Aspects of Mussel-Farming Activity in Chalastra, Thermaikos Gulf, Greece: An Effort to Untie a Management Gordian Knot
Zoi I. Konstantinou, Division of Hydraulics and Environment, Department of Civil Engineering, Aristotle University of Thessaloniki
Yannis N. Krestenitis, Division of Hydraulics and Environment, Department of Civil Engineering, Aristotle University of Thessaloniki
Dionysis Latinopoulos, Department of Spatial Planning and Development, Faculty of Engineering, Aristotle University of Thessaloniki
Kalliopi Pagou, Hellenic Center for Marine Research, Institute of Oceanography
Sofia Galinou-Mitsoudi, Department of Fisheries and Aquaculture Technology, Alexander Technological Educational Institute of Thessaloniki
Yiannis Savvidis, Department of Fisheries and Aquaculture Technology, Alexander Technological Educational Institute of Thessaloniki
Full Text: HTML
Small-scale mussel farming in the coastal area of Chalastra (Thermaikos Gulf, Greece) has faced major problems during the last decade due to environmental limitations and to institutional constraints imposed by the absence of local planning and development policies. The aim of our work was to demonstrate crucial aspects of implementing the Systems Approach Framework (SAF) in the area, and more specifically to explain: (a) the key parts of a bioeconomic model that constitutes the basis of a draft management tool, (b) the results of several investigative scenarios examined through the management tool, and (c) the stakeholders’ feedback through the participative procedures. The goal was to evaluate the effects of the SAF implementation on the communication between scientists, policy makers, and local stakeholders. The scenarios refer to alternative farming techniques and different environmental conditions, and examine the effects of institutional deficiencies in qualitative and quantitative ways, regarding the sustainability of the activity. The selection of the scenarios was directed from the need to provide a dialogue platform between the conflicting stakeholders. The results clearly demonstrate the effects of mussel-farming techniques on mussel production, as well as the impacts of environmental conditions, human decisions, and institutional choices on the regional (and individual) economic welfare. In the bottom line, the value of the SAF is demonstrated through the apprehension of the policy issue, its impacts, and the alternative management perspectives, as well as through the establishment of a multidimensional collaboration group for the area, which is essential for the further development of the management tool and the implementation of an integrated management policy.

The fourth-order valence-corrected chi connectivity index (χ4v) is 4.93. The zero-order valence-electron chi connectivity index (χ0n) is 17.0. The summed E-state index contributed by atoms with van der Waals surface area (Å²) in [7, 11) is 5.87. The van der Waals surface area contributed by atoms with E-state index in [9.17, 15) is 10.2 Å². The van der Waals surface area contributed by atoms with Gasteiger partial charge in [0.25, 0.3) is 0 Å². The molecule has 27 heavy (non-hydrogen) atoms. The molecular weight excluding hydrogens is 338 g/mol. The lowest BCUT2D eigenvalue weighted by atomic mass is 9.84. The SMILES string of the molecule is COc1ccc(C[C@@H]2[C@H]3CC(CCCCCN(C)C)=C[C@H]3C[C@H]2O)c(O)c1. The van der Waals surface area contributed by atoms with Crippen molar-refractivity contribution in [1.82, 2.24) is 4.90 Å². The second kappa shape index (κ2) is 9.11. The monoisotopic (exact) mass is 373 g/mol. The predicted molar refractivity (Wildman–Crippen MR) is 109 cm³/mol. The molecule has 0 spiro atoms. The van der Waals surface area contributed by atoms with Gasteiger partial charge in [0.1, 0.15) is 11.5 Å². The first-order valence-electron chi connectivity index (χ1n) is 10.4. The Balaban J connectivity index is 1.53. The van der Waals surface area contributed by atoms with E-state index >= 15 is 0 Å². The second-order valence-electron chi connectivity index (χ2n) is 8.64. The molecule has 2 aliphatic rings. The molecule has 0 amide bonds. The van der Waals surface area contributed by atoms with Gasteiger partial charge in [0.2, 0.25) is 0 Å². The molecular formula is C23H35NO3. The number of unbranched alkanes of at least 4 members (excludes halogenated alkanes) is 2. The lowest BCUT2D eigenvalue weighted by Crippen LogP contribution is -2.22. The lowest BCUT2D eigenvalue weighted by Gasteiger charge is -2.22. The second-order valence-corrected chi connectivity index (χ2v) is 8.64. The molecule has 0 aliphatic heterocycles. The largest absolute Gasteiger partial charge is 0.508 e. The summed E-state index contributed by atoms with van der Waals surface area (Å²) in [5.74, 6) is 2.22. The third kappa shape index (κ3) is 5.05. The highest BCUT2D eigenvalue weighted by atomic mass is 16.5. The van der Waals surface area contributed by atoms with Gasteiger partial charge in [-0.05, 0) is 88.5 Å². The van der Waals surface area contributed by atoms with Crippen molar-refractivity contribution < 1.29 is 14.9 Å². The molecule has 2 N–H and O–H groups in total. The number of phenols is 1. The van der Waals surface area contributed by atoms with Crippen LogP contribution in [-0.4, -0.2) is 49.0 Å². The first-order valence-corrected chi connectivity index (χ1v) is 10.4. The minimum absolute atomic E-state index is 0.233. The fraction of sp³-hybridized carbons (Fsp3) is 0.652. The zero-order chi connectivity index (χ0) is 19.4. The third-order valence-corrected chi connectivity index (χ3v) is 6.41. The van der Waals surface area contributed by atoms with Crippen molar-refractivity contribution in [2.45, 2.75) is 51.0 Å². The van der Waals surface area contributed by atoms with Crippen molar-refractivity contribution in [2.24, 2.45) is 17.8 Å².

integrated management; integrated modeling; mussel farming; stakeholder involvement; Systems Approach Framework (SAF) implementation
Copyright © 2012 by the author(s). Published here under license by The Resilience Alliance. This article is under a Creative Commons Attribution-NonCommercial 4.0 International License. You may share and adapt the work for noncommercial purposes provided the original author and source are credited, you indicate whether any changes were made, and you include a link to the license.